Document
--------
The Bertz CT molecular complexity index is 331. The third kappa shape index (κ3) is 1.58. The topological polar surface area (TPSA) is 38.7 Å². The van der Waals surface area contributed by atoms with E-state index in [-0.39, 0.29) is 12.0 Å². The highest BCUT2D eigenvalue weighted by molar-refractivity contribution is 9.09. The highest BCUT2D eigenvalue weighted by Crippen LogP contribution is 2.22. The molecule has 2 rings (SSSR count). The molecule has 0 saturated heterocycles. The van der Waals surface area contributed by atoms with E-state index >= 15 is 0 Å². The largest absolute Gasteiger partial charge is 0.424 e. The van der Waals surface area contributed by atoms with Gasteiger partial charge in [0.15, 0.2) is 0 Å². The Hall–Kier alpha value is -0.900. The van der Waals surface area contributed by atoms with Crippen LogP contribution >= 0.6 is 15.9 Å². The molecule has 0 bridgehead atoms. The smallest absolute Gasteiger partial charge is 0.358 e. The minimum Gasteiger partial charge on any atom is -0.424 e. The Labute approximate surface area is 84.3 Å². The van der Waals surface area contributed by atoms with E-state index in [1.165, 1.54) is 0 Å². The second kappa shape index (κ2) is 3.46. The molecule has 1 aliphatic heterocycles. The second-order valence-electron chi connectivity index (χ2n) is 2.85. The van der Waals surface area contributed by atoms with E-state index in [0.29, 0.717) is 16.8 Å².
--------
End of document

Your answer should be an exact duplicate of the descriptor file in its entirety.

The Bertz CT molecular complexity index is 331. The third kappa shape index (κ3) is 1.58. The topological polar surface area (TPSA) is 38.7 Å². The van der Waals surface area contributed by atoms with E-state index in [-0.39, 0.29) is 12.0 Å². The highest BCUT2D eigenvalue weighted by molar-refractivity contribution is 9.09. The highest BCUT2D eigenvalue weighted by Crippen LogP contribution is 2.22. The molecule has 2 rings (SSSR count). The molecule has 0 saturated heterocycles. The van der Waals surface area contributed by atoms with E-state index >= 15 is 0 Å². The largest absolute Gasteiger partial charge is 0.424 e. The van der Waals surface area contributed by atoms with Gasteiger partial charge in [0.15, 0.2) is 0 Å². The Hall–Kier alpha value is -0.900. The van der Waals surface area contributed by atoms with Crippen LogP contribution >= 0.6 is 15.9 Å². The molecule has 0 bridgehead atoms. The smallest absolute Gasteiger partial charge is 0.358 e. The minimum Gasteiger partial charge on any atom is -0.424 e. The Labute approximate surface area is 84.3 Å². The van der Waals surface area contributed by atoms with E-state index in [1.165, 1.54) is 0 Å². The second kappa shape index (κ2) is 3.46. The molecule has 1 aliphatic heterocycles. The second-order valence-electron chi connectivity index (χ2n) is 2.85. The van der Waals surface area contributed by atoms with E-state index in [0.29, 0.717) is 16.8 Å².